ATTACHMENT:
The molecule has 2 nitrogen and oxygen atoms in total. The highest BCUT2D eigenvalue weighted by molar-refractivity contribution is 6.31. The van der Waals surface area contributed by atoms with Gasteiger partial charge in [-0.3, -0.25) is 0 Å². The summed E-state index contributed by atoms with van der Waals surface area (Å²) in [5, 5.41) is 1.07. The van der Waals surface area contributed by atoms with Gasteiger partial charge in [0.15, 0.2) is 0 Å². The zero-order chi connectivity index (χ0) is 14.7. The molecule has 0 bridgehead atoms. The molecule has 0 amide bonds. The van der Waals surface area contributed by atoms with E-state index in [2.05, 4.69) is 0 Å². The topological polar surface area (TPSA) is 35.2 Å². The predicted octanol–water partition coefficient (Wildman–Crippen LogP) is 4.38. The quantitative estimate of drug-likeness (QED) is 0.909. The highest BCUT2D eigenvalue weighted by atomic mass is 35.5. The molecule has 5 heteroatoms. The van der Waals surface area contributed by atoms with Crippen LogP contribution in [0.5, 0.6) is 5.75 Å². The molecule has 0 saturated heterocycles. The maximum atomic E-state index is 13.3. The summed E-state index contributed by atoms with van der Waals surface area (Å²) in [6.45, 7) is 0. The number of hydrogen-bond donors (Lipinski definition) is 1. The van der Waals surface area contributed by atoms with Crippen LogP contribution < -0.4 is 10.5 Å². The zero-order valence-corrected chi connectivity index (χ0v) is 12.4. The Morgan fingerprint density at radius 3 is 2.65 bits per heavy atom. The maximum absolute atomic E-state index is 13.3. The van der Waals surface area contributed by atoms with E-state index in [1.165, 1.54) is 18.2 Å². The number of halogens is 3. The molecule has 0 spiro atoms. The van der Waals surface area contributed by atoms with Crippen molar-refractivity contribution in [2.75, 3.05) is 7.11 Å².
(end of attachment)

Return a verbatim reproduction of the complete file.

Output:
The molecule has 2 nitrogen and oxygen atoms in total. The highest BCUT2D eigenvalue weighted by molar-refractivity contribution is 6.31. The van der Waals surface area contributed by atoms with Gasteiger partial charge in [-0.3, -0.25) is 0 Å². The summed E-state index contributed by atoms with van der Waals surface area (Å²) in [5, 5.41) is 1.07. The van der Waals surface area contributed by atoms with Gasteiger partial charge in [0.15, 0.2) is 0 Å². The zero-order chi connectivity index (χ0) is 14.7. The molecule has 0 bridgehead atoms. The molecule has 0 amide bonds. The van der Waals surface area contributed by atoms with E-state index in [2.05, 4.69) is 0 Å². The topological polar surface area (TPSA) is 35.2 Å². The predicted octanol–water partition coefficient (Wildman–Crippen LogP) is 4.38. The quantitative estimate of drug-likeness (QED) is 0.909. The highest BCUT2D eigenvalue weighted by atomic mass is 35.5. The molecule has 5 heteroatoms. The van der Waals surface area contributed by atoms with Crippen LogP contribution in [0.5, 0.6) is 5.75 Å². The molecule has 0 saturated heterocycles. The maximum atomic E-state index is 13.3. The summed E-state index contributed by atoms with van der Waals surface area (Å²) in [6.45, 7) is 0. The number of hydrogen-bond donors (Lipinski definition) is 1. The van der Waals surface area contributed by atoms with Crippen LogP contribution < -0.4 is 10.5 Å². The zero-order valence-corrected chi connectivity index (χ0v) is 12.4. The Morgan fingerprint density at radius 3 is 2.65 bits per heavy atom. The maximum absolute atomic E-state index is 13.3. The van der Waals surface area contributed by atoms with E-state index in [1.165, 1.54) is 18.2 Å². The number of halogens is 3. The molecule has 0 spiro atoms. The van der Waals surface area contributed by atoms with Crippen molar-refractivity contribution in [2.75, 3.05) is 7.11 Å².